Then they arrived. Two men in Galilee clothes, a bit hesitant, searching, until they spotted me. They spoke to me: `It must be you, that our Lord refers to. Come, let us untie you'. `What are you doing?' My owners protested, and they went toward the men when they saw what was happening. But their answer was that the Lord needed me, and that was enough. I was untied, I could come along. That hot day seemed to become a Sabbath for me (Lk.13:15).
So far it was right. About what followed I shall be brief, how I arrived at the one who was my liberator and my abuser. His disciples put their robes on my back, but it didn't lessen the weight, no matter how good I looked. They put clothes beneath my hooves, but it didn't ease my walking, no matter how royal the road was. And the cheering, the loud shouting. They had to hold me tightly, otherwise I would have returned at full speed. Maybe he would have fallen off, and I don't know if that would have been right or not. Worse would be if against my will I would have trampled one of the women, men or children.
So I walked there, and I hoped someone would speak out, maybe a Pharisee who wanted his disciples to be silent:
'When you see the donkey of your enemy buckling under his burden, and you feel like passing him by, you should help him lighten his load'. (Ex. 23:5).
I ran away from the story. I'm looking for a different story in which I can participate in my own way. Jesus' road to kingship, Jesus' road to suffering are important to me. His disciples freed me didn't they? That is why to me he is a lord, greater than the lords who tied me down. But how do I rhyme this with the pain in my back, in my legs and feet when I followed his road?
Jesus' road to kingship led to imprisonment. He was tied, him too, to the cross, knowing about the end that awaited him. He suffered under the cruelty of the powers that felt threatened by the approach of freedom. Did he then remember my imprisonment, my liberation, my suffering?
Liberation, recognition, joy are powers of God, greater than greed and lust for power. Let loose, freed, I still felt at home in the story. As long as it was about the powerful deeds the disciples had seen, I would have liked to dance along, exuberant like a colt can be when it gets all the space it needs. But I was needed for the kingship. Just like Jesus was needed, or differently?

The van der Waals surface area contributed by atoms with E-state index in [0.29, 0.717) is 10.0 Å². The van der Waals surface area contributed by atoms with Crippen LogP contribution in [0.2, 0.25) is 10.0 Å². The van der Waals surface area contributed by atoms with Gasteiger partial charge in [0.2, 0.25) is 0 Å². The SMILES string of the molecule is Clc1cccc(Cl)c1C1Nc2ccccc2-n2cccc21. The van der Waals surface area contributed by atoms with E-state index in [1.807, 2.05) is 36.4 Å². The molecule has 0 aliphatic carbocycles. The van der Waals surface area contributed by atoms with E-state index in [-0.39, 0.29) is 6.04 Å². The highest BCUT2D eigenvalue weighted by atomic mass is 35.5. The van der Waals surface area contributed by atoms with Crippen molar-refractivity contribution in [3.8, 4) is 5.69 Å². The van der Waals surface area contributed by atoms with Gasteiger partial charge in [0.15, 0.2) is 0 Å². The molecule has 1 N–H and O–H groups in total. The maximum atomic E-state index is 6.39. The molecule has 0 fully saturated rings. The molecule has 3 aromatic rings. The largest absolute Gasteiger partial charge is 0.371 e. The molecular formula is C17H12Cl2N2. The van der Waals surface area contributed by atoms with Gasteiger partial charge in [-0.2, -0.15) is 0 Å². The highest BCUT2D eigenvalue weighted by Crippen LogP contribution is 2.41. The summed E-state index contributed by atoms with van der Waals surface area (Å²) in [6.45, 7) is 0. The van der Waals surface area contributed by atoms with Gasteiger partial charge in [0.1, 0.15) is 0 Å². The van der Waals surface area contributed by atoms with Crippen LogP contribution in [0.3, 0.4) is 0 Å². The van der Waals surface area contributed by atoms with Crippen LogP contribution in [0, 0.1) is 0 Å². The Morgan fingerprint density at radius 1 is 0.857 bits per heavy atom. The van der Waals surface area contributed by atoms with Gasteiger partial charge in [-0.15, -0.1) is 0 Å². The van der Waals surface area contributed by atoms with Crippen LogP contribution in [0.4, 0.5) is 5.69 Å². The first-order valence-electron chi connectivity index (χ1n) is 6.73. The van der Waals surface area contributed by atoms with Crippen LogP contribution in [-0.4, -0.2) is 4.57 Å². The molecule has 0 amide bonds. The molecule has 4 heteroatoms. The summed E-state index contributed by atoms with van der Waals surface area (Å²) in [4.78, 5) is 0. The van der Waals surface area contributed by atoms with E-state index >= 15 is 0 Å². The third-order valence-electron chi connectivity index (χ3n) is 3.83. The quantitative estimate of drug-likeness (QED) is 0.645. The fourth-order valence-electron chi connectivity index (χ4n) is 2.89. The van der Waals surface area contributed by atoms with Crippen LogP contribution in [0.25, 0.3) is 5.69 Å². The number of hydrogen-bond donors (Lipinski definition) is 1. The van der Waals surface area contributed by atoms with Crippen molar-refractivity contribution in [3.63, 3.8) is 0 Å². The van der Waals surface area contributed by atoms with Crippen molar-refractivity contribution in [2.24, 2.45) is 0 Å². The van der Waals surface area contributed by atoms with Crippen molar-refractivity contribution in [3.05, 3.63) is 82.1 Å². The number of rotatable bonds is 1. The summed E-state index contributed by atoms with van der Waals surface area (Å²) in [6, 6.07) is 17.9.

Was I needed for the kingship? Should I have been honored by the robes on my back, under my feet, by the steps I took on the road to suffering? Or can I protest this kingship? Can I search for a story in which the power of the king is liberating, and where suffering is voluntary?
I ran away from the story. Many animals cannot run away. They are like I was: tied down from a young age. They wait in hope and fear. They are called to a burden that is too heavy. Because the heaviness in their lives is lightness. Their food, drink, safety and reproduction are cared for. Our freedom is gone. Passion, the passion for living that braves even the road of suffering, is unknown to us. So light are we, piglets, chicks, lambs, calves, tied down in death.
Are we needed for the ruling of people? Can people in these times, with so much freedom and possibilities, not live without cruelty against us? Do people need it to enslave young animals for their dominion? Or can people - royally - liberate, give space, consider the needs and natures of their animals? If that is possible, man and animal will see the power of freedom and joy together.
Joanne Seldenrath, theologian.